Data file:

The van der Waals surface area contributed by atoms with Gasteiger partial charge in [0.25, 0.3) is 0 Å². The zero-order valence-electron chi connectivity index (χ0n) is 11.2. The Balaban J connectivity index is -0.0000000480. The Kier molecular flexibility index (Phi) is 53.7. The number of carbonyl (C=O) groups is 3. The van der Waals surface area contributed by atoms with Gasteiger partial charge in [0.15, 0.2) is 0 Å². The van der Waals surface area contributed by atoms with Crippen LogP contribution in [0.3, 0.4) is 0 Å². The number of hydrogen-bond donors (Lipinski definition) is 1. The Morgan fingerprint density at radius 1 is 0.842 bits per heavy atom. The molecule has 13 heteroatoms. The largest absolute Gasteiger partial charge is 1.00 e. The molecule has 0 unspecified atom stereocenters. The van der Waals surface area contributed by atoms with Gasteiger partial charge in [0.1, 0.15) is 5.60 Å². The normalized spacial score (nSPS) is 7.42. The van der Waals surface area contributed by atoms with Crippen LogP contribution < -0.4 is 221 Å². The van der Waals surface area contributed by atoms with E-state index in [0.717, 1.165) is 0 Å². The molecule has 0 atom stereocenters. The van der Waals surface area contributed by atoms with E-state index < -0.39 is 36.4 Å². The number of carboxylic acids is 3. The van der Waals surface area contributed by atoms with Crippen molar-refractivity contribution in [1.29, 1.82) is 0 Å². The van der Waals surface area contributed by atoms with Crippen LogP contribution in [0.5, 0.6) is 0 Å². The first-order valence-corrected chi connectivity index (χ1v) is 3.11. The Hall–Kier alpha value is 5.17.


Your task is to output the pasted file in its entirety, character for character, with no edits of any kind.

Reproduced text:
The van der Waals surface area contributed by atoms with Gasteiger partial charge in [0.25, 0.3) is 0 Å². The zero-order valence-electron chi connectivity index (χ0n) is 11.2. The Balaban J connectivity index is -0.0000000480. The Kier molecular flexibility index (Phi) is 53.7. The number of carbonyl (C=O) groups is 3. The van der Waals surface area contributed by atoms with Gasteiger partial charge in [0.15, 0.2) is 0 Å². The van der Waals surface area contributed by atoms with Crippen LogP contribution in [0.3, 0.4) is 0 Å². The number of hydrogen-bond donors (Lipinski definition) is 1. The Morgan fingerprint density at radius 1 is 0.842 bits per heavy atom. The molecule has 13 heteroatoms. The largest absolute Gasteiger partial charge is 1.00 e. The molecule has 0 unspecified atom stereocenters. The van der Waals surface area contributed by atoms with Gasteiger partial charge in [0.1, 0.15) is 5.60 Å². The normalized spacial score (nSPS) is 7.42. The van der Waals surface area contributed by atoms with Crippen LogP contribution < -0.4 is 221 Å². The van der Waals surface area contributed by atoms with E-state index in [0.717, 1.165) is 0 Å². The molecule has 0 atom stereocenters. The van der Waals surface area contributed by atoms with E-state index < -0.39 is 36.4 Å². The number of carboxylic acids is 3. The van der Waals surface area contributed by atoms with Crippen molar-refractivity contribution in [1.29, 1.82) is 0 Å². The van der Waals surface area contributed by atoms with Crippen LogP contribution in [0.5, 0.6) is 0 Å². The first-order valence-corrected chi connectivity index (χ1v) is 3.11. The Hall–Kier alpha value is 5.17.